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Portrait of Jay P. Shah
Jay P. Shah, MD

Senior Staff Physiatrist
Clinical Investigator
Education Coordinator, Medical Section


Rehabilitation Medicine


BA, University of California at Los Angeles
MD, Cayey School of Medicine


Email: jshah@cc.nih.gov
Phone:301-496-4412

Portrait of Jay P. Shah
Jay P. Shah, MD

Senior Staff Physiatrist
Clinical Investigator
Education Coordinator, Medical Section


Rehabilitation Medicine


BA, University of California at Los Angeles
MD, Cayey School of Medicine


Email: jshah@cc.nih.gov
Phone:301-496-4412


Dr. Jay P. Shah is a senior staff physiatrist and clinical investigator in the Rehabilitation Medicine Department at the NIH Clinical Center.


Dr. Shah is also an affiliate professor in the Department of Bioengineering at George Mason University. He completed his residency in Physical Medicine and Rehabilitation at New York Medical College in Valhalla, N.Y. and is a Diplomat of the American Board of Physical Medicine and Rehabilitation. He also completed the UCLA Medical Acupuncture Training Program and a Bravewell Fellowship at the Arizona Center for Integrative Medicine. He is education coordinator for RMD's medical section.

His interests include the pathogenesis and pathophysiology of myofascial trigger points (MTrPs) and the integration of physical medicine techniques with promising integrative approaches to the management of myofascial pain and dysfunction.

He and his co-investigators at the NIH and George Mason University have utilized novel microanalytical and ultrasound imaging techniques that have uncovered the unique biochemical milieu, viscoelastic properties and blood flow abnormalities of active (i.e., spontaneously painful) MTrPs and surrounding soft tissue. In addition, he is an associate investigator in NIH's Botulinum Toxin for Chronic Pelvic Pain in Women with Endometriosis protocol.

Dr. Shah is a well-known lecturer on the evaluation and treatment of chronic myofascial and musculoskeletal pain and the application of non-pharmacologic techniques including dry needling, electrical stimulation and acupuncture. He has given many invited lectures and taught hands-on workshops nationally and internationally. His presentations integrate the fascinating knowledge emerging from the basic and clinical pain sciences in order to improve evaluation and management approaches to neuro-musculoskeletal pain and dysfunction.

Gerber LH, Sikdar S, Aredo, J, Armstrong, K, Rosenberger, W, Shao H, Shah J. Beneficial Effects of Dry Needling for Treatment of Chronic Myofascial Pain Persist for 6 Weeks After Treatment Completion. PMR Volume 9, Issue 2, February 2017, Pages 105-112.

Turo D, Otto P, Hossain M, Gebreab T, Armstrong K, Rosenberger W, Shao, H, Shah JP, Gerber LH, Sikdar S. Novel Use of Ultrasound Elastography to Quantify Muscle Tissue Changes After Dry Needling of Myofascial Trigger Points in Patients with Chronic Myofascial Pain. Journal of Ultrasound in Medicine. 2015 Dec; 34(12) 2149-2161.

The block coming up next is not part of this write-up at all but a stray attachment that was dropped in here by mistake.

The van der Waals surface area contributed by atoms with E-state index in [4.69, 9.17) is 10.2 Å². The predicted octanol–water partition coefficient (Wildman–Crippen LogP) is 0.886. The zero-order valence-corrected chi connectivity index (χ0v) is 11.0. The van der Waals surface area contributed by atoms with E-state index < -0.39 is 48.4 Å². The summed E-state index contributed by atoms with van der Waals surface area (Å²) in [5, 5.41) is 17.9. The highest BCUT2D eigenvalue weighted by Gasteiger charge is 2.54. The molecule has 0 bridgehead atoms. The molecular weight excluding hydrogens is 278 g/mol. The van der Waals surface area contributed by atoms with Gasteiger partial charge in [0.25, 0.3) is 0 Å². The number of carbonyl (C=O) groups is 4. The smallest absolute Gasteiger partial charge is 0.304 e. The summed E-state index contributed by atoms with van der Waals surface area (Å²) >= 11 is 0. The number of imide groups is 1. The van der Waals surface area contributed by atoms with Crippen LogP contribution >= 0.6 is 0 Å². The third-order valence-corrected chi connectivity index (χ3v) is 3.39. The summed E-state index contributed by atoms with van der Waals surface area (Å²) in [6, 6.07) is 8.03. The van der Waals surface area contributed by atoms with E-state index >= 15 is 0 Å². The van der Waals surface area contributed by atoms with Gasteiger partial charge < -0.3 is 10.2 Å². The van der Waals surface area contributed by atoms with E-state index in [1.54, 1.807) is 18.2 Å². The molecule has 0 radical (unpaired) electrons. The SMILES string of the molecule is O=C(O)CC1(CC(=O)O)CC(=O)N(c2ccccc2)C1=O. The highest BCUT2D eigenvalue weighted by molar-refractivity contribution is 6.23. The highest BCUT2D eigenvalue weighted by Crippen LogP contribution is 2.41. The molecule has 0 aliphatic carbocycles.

Shah, JP, Thaker N, Heimur J, Aredo J, Sikdar S, Gerber L. Myofascial Trigger Points Then and Now: A Historical and Scientific Perspective. PMR Volume 7, Issue 7, July 2015, Pages 746–761.

Gerber LH, Shah J, Rosenberger W, Armstrong K, Turo D, Otto P, Heimur J, Thaker N, Sikdar S. Dry Needling Alters Trigger Points in the Upper Trapezius Muscle and Reduces Pain in Subjects with Chronic Myofascial Pain. PMR Volume 7, Issue 7, July 2015, Pages 711–718

Stratton P, Khachikyan I, Sinaii N, Ortiz R, Shah J. Association of Chronic Pelvic Pain and Endometriosis with Signs of Sensitization and Myofascial Pain. Obstetrics and Gynecology. March 2015 Volume 125, Issue 3, p 719-728.

Gerber LH, Sikdar S, Armstrong K, Diao G, Heimur J, Kopecky J, Turo D, Otto P, Gebreab T, Shah J. A Systematic Comparison Between Subjects With No Pain and Pain Associated With Active Myofascial Trigger Points. PMR 2013 Nov;5(11):931-8.. Epub 2013 Jun 28.

Sikdar S, Shah, JP, Gebreab T, Yen, R-H, Gilliams E, Danoff JV, Gerber LH. Novel Applications of Ultrasound Technology to Visualize and Characterize Myofascial Trigger Points and Surrounding Soft Tissue Arch Phys Med Rehabil. 2009; 90:1829-1838.

Shah JP, Danoff JV, Desai M, McNamara L, Parikh S, Phillips TM, Gerber LH. Biochemicals associated with pain and inflammation are elevated in sites near to and remote from active myofascial trigger points. Arch Phys Med Rehabil. 2008; 89:16-23.

Shah JP, Gilliams EA. Uncovering the biochemical milieu of myofascial trigger points using in-vivo microdialysis: An application of muscle pain concepts to myofascial pain syndrome. Journal of Bodywork and Movement Therapies. 2008; 12(4): 371-84.

Shah JP, Phillips TM, Danoff JV, Gerber LH. An in vivo microanalytical technique for measuring the local biochemical milieu of human skeletal muscle. J Appl Physiol. 2005 Nov;99(5):1977-84. Epub 2005 Jul 21


  • David G. Simons Award, National Association of Myofascial Trigger Point Therapists, 2012
  • Janet Travell Clinical Pain Management Award, American Academy of Pain Management, 2010

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This page last updated on 05/17/2021

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